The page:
It is a horrible allegation, and it is a lie. [The] New York Times is running a story that I have traveled with a 17-year-old woman, and that is verifiably false. People can look at my travel records and see that is not the case. What is happening is an extortion of me and my family involving a former Department of Justice official. On March 16th, my father got a text message demanding a meeting wherein a person demanded $25 million in exchanging for making horrible sex trafficking allegations against me go away. Our family was so troubled by that we went to the local FBI, and the FBI and the Department of Justice were so concerned about this attempted extortion of a member of Congress that they asked my dad to wear a wire, which he did with the former Department of Justice official.

Gaetz demanded the release of those audio recordings. He said they would “prove” his “innocence.”

He continued:

This former Department of Justice official tomorrow was supposed to be contacted by my father so that specific instructions could be given regarding the wiring of $4.5 million as a down payment on this bribe. I don’t think it’s a coincidence that tonight somehow The New York Times is leaking this information, smearing me, and ruining the investigation that would likely result in one of the former colleagues of the current DOJ being brought to justice for trying to extort me and my family.

“Who is this Department of Justice former employee who is trying to extort the money from you, you say?” Carlson asked.

“His name is David McGee,” Gaetz answered. “He was a top official in the leadership in the Northern District of Florida as a prosecutor; he currently works at the Beggs & Lane law firm. As a matter of fact, one of the recordings that was made at the FBI and Department of Justice request occurred at that law firm, and the money that was supposed to be paid today that would have shown even more evidence of David McGee’s work in this extortion scheme that was foiled by The New York Times story — and I believe that’s why this horrible information and these terrible allegations have been used this evening.”

“You’re saying that David McGee was motivated by greed — he was trying to extort money from your family,” Carlson wondered out loud. “That’s his motivation, you’re saying?”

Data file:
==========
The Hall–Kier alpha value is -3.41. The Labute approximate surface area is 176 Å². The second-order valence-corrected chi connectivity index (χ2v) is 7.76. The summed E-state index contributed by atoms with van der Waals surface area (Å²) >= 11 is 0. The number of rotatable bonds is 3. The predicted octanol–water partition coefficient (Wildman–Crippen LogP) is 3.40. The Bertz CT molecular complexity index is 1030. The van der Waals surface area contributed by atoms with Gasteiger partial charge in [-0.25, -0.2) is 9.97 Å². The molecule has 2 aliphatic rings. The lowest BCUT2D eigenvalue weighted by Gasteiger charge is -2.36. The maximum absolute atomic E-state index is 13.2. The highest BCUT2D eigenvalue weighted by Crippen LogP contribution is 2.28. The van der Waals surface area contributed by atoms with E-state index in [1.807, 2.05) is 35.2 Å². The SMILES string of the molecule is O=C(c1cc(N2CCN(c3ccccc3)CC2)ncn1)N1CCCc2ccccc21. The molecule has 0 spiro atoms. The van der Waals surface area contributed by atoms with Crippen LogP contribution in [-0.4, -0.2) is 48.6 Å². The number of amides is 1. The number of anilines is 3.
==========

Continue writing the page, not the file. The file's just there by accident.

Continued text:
“I know that there was a demand for money in exchange for a commitment that he could make this investigation go away along with his co-conspirators. They even claimed to have specific connections inside the Biden White House. Now, I don’t know if that’s true; they were promising that Joe Biden would pardon me. Obviously, I don’t need a pardon; I’m not seeing a pardon; I’ve not done anything improper or wrong,” Gaetz answered.

Gaetz then lashed back at suggestions that he be removed from the House Judiciary Committee as a result of the accusations.

Watch the full Fox News segment here via our sister site Mediaite.

Gaetz’s father, former Florida Senate president Don Gaetz, told Politico late Tuesday that he wore a wire at the request of federal officials during at least one meeting with McGee. The elder Gaetz also said the plan was to transfer money to McGee.

Don Gaetz further told the outlet that his attorney was supposed to keep in touch with federal prosecutors as proof of the Gaetz’s family’s cooperation with the alleged extortion probe.

“I said to the FBI ‘I’m willing to wear a wire and be cooperative,’ but I was asked to say things that are not true to draw out an admission,” Don Gaetz told Politico. “I wanted there to be an understanding committed in writing that I’m working for the FBI and at their request, not operating on my own.”

The FBI and the local U.S. Attorney’s Office declined to comment to Politico about the case.

Begggs & Lane Statement… by Law&Crime

[Image via screen capture from Fox News Channel]

Editor’s note:  this piece, which began as a breaking news report, has been updated.

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Aaron Keller holds a juris doctor degree from the University of New Hampshire School of Law and a broadcast journalism degree from Syracuse University. He is a former anchor and executive producer for the Law&Crime Network and is now deputy editor-in-chief for the Law&Crime website. DISCLAIMER:  This website is for general informational purposes only. You should not rely on it for legal advice. Reading this site or interacting with the author via this site does not create an attorney-client relationship. This website is not a substitute for the advice of an attorney. Speak to a competent lawyer in your jurisdiction for legal advice and representation relevant to your situation.